Tonic Syrup Goes Way Beyond the Gin & Tonic
Tonic syrup: essentially all of the flavors you’d get in tonic, in a concentrated form; just add sparkling water.
If you’ve only had tonic poured over gin, with a lime squeezed in there, you might not be familiar with the flavor of tonic on its own. Good tonic water has a sharp bitterness—thanks to quinine, from the bark of the cinchona tree, the ingredient that was found to combat malaria—but that bitterness is well-balanced with sugar, often citrus, and an array of other botanicals.
So we’re all familiar with tonic water. Tonic syrup, on the other hand, is a little newer on the cocktail scene—essentially all of the flavors you’d get in tonic, in a concentrated form; just add sparkling water.
A few advantages are obvious. Since you only add soda to the syrup you’re using, there are no bottles of tonic to go flat in your fridge. And since the carbonation and tonic flavor come from separate ingredients, it’s possible to dial up (or dial back) the intensity of the syrup however you like.
Every tonic syrup is different. We’re using the version from California-based Small Hand Foods, which we like for the rich, earthy quality it derives from cinchona bark. Try it out in these three recipes.
Easy: Gin & Tonic, Two Ways
Okay, we don’t need to tell you that tonic pairs well with… gin. But tonic syrup gives you a lot of ways to play around with the classic. If you generally find a G&T too sweet, the first recipe is for you—light and refreshing, with just a whisper of bittersweet tonic and a big squeeze of lime. Almost halfway between a G&T and a gin and soda—this is definitely a juniper-lover’s cocktail.
For a second version, we turn up the tonic considerably. The drink is notably richer and more substantial as a result. And making this Spanish-style, we’re dialing up all the garnishes—lime, orange, cinnamon, and allspice all amplify different notes of the gin and the tonic syrup.
Lighter: In a tall glass with ice, combine 1 1/2 ounces of gin (we’re using Plymouth), 1/2 ounce of tonic syrup, and three ounces of club soda and stir gently. Garnish with a big lime wedge, and squeeze it into the glass before drinking.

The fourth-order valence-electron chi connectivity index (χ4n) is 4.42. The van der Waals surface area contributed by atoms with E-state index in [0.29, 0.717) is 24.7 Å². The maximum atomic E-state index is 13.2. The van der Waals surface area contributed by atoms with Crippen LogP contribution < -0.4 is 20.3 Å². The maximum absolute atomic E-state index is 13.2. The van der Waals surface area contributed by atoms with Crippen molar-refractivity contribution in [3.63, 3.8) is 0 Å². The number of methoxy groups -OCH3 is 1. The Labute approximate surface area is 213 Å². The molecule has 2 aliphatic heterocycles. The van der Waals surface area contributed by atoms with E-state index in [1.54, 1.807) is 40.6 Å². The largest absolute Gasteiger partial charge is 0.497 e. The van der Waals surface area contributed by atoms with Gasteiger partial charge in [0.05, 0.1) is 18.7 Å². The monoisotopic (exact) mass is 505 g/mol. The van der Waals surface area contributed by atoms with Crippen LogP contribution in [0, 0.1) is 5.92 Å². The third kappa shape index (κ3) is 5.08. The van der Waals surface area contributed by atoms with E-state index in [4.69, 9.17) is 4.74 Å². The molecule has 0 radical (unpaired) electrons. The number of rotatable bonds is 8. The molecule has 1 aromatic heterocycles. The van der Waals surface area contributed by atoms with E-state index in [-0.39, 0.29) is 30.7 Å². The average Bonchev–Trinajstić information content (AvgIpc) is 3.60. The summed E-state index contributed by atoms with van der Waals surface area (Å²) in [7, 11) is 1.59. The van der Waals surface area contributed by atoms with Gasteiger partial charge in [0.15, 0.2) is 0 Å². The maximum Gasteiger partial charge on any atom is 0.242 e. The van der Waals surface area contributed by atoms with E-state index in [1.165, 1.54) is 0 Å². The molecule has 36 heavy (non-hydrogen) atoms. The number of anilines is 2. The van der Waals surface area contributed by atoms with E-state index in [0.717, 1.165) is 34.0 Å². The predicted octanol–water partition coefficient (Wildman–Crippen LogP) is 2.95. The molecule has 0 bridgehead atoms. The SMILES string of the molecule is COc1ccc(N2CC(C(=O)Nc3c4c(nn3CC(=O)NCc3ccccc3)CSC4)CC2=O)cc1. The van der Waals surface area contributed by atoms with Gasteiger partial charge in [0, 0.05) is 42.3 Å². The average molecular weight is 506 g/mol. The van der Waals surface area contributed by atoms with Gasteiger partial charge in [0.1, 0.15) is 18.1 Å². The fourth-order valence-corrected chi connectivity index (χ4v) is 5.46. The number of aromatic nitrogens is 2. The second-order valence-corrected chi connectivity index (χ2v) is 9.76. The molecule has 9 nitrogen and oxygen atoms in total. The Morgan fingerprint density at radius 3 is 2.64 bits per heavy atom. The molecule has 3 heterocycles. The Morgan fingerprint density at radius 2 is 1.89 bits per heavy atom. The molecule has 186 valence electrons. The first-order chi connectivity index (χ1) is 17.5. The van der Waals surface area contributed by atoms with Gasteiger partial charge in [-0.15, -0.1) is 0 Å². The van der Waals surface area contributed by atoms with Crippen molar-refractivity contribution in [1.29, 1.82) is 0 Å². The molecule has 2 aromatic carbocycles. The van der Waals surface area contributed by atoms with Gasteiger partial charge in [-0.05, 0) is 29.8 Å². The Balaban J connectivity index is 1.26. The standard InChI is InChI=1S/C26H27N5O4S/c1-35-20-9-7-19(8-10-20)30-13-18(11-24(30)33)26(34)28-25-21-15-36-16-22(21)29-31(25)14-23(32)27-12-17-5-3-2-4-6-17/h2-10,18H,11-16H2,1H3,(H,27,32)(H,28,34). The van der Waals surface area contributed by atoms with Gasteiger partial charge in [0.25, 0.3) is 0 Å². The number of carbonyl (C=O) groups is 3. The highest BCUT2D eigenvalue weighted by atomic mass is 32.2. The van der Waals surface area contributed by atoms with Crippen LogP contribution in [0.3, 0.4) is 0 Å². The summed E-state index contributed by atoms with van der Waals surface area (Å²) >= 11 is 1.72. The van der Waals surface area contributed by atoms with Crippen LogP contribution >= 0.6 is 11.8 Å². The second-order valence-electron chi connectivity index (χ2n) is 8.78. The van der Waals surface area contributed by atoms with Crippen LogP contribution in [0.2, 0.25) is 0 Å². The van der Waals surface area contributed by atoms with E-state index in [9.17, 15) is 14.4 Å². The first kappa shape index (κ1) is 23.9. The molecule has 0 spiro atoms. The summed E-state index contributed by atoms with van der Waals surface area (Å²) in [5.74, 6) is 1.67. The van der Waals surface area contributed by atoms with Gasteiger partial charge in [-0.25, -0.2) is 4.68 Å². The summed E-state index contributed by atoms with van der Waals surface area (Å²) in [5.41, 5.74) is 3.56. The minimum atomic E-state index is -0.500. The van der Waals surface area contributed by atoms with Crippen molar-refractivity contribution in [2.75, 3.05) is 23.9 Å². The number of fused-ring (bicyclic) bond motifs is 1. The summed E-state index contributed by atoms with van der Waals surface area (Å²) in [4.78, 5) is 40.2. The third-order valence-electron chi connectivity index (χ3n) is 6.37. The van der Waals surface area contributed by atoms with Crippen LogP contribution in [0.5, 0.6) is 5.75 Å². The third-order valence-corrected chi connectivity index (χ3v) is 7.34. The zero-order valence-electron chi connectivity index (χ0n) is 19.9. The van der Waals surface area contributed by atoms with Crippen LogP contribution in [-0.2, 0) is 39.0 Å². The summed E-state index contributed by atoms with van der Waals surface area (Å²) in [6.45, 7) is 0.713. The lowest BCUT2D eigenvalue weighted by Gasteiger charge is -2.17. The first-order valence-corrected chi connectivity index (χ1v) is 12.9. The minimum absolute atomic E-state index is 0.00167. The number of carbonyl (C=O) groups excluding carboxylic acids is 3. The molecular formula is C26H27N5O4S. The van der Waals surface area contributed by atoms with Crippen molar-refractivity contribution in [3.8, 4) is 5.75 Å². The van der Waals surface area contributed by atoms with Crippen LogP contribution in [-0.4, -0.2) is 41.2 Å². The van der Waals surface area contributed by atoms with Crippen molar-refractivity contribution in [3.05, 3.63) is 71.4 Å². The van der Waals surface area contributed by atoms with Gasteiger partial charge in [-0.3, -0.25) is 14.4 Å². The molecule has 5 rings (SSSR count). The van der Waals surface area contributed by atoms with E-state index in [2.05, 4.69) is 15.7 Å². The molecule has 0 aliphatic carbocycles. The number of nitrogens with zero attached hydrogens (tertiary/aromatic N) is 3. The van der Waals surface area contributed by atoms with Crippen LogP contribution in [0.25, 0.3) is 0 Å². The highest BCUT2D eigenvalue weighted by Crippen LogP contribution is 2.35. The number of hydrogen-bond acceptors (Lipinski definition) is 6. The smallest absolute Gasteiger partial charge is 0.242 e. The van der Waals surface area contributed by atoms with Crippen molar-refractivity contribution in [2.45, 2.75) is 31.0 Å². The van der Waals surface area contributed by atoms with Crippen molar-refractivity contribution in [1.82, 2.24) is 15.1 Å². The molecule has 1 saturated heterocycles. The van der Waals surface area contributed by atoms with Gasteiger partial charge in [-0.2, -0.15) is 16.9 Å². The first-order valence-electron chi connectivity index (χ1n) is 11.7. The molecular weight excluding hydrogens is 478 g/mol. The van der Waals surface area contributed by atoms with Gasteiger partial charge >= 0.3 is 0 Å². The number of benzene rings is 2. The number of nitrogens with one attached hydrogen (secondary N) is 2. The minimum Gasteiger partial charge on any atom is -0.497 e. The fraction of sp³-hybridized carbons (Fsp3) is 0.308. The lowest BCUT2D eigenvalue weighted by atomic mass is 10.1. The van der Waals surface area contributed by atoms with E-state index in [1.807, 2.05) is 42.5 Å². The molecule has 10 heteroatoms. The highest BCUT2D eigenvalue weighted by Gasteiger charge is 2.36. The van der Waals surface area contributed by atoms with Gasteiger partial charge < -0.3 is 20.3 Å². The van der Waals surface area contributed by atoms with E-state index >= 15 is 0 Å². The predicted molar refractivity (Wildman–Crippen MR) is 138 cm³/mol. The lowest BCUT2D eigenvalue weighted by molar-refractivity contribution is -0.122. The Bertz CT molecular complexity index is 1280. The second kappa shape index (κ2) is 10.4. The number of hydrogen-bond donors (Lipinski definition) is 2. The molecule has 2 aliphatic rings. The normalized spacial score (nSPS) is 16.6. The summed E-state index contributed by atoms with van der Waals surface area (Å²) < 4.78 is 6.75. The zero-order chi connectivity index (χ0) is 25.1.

Bigger: In a large wine glass or double rocks glass with ice, combine 1 1/2 ounces of gin (we’re using Beefeater), an ounce of tonic syrup, and two ounces of club soda. Stir briefly. Garnish with lime wedge with a clove pierced in it, a slice of mandarin orange, three allspice berries, and a long cinnamon stick.
Intermediate: Tonic Spritz
Sometimes when you’ve got rich, earthy flavors, it’s nice to lighten them up—and there’s no easier way to do that than a spritz. Sparkling wine and sparkling water add the bright bubbles, and a little bit of vodka slides in, almost imperceptibly, to stiffen it up.
Instructions: In a wine glass with ice, combine an ounce of tonic syrup, an ounce of vodka, two ounces of sparkling wine, and two ounces of club soda. Stir briefly and garnish with a lemon wedge -- and maybe a straw and an umbrella if you’re so inclined.
Advanced: Mint & Tonic
There are plenty of drinks we love that could use the bitter edge of tonic. Case in point? A mojito. A classic mojito with tonic swapped in for club soda would be way too sweet—but a bit of tonic syrup in the mix works perfectly. Every bit as refreshing as a G&T, but with mint and lime to boot.
Instructions: In a cocktail shaker with ice, combine 1 1/2 ounces of light rum (Brugal Extra Dry is great here), an ounce of fresh lime juice, an ounce of tonic syrup, and a half-ounce of simple syrup, plus 8 mint leaves. Shake up until well-chilled, then double-strain (through a fine mesh strainer, as well as through the shaker’s own strainer) into a tall glass with fresh ice. Top with two ounces soda and stir briefly. Garnish with a few mint sprigs, and maybe add a straw in there.